Vu Deja for risk assessment: Exploring an old problem through a new lens

Ms Clare Dallat1,2

1The University Of The Sunshine Coast,

2Risk Resolve

Failure to identify and adequately manage foreseeable risks associated with the task of determining participant characteristics in the program design and planning phase of an outdoor program can lead to the creation of 150 further, emergent risks.   This is just one significant finding from a program of PhD research that focused on the development and testing of a risk assessment method which could identify and analyse risks associated with the design, planning and conduct of outdoor programs. The method, called NET-HARMS, is theoretically underpinned by the now widely accepted view in safety science, that accidents are caused by multiple, interacting factors located throughout the system of work, and not solely by the actions or decisions of the people closest to the accident scene, e.g., an instructor’s ‘poor decision’, a student’s ‘carelessness’, or the high river level.  Clare will demonstrate how NET-HARMS differs from current risk assessment methods in highlighting how it can identify and assess risks involved in the design, planning, delivery and review stages of a program, as opposed to risk associated with the delivery stage only. Workshop participants will then have the opportunity to have a go and trial the method with their own programs in mind.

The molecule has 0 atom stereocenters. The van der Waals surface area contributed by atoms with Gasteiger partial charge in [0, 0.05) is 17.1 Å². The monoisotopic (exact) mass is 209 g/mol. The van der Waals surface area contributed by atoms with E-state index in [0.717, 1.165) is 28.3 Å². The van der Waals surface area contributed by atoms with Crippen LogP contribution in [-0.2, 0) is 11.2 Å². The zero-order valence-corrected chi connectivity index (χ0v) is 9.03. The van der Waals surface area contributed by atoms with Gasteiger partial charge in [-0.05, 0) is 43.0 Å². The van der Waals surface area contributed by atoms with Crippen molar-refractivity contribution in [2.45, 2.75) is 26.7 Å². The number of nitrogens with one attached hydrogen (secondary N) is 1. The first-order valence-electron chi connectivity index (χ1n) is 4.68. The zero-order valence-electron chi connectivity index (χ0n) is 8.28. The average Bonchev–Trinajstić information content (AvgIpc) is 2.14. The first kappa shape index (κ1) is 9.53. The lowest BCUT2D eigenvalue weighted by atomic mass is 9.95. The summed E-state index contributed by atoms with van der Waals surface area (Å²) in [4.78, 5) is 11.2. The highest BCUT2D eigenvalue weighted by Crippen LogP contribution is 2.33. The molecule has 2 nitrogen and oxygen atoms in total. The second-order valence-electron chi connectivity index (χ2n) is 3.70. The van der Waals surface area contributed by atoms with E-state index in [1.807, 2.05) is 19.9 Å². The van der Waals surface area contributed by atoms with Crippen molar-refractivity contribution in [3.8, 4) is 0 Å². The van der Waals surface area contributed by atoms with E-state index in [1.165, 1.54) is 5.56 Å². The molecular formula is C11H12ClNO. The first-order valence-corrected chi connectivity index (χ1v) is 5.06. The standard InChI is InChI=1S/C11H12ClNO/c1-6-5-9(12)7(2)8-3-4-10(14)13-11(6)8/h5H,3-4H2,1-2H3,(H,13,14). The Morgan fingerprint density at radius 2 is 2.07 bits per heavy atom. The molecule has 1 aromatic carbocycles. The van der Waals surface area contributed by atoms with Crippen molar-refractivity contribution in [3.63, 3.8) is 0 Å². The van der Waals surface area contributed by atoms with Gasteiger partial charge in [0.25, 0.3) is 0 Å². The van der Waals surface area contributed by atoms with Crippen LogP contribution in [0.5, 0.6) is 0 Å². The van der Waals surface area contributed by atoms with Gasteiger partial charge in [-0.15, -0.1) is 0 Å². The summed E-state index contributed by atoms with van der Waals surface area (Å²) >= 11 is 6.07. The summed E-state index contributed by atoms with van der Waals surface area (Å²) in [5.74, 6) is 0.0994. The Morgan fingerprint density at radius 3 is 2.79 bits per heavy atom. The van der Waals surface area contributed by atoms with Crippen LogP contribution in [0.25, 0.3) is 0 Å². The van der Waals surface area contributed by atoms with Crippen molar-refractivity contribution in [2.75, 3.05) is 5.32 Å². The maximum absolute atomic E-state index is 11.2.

Clare Dallat is an experienced outdoor educator with over twenty years practicing both in the field, and in administrating programs. For thirteen years, Clare held the position of Director of Risk Management at The Outdoor Education Group (, a large not-for-profit organisation that provides multi-day outdoor education experiences for approximately 40,000 participants annually. She now leads Risk Resolve, a risk and crisis management consultancy service. Through this work, Clare has supported many organisations, including schools, universities, and local government to assist them develop and improve their risk and crisis management systems. She has responded to, in both a field and leadership capacity, to critical incidents and has expert witness and court experience. Clare holds an MSc. in Risk, Crisis and Disaster Management from the University of Leicester, UK, and is currently a PhD researcher with the Centre for Human Factors and Sociotechnical Systems at the University of the Sunshine Coast, Queensland, Australia (

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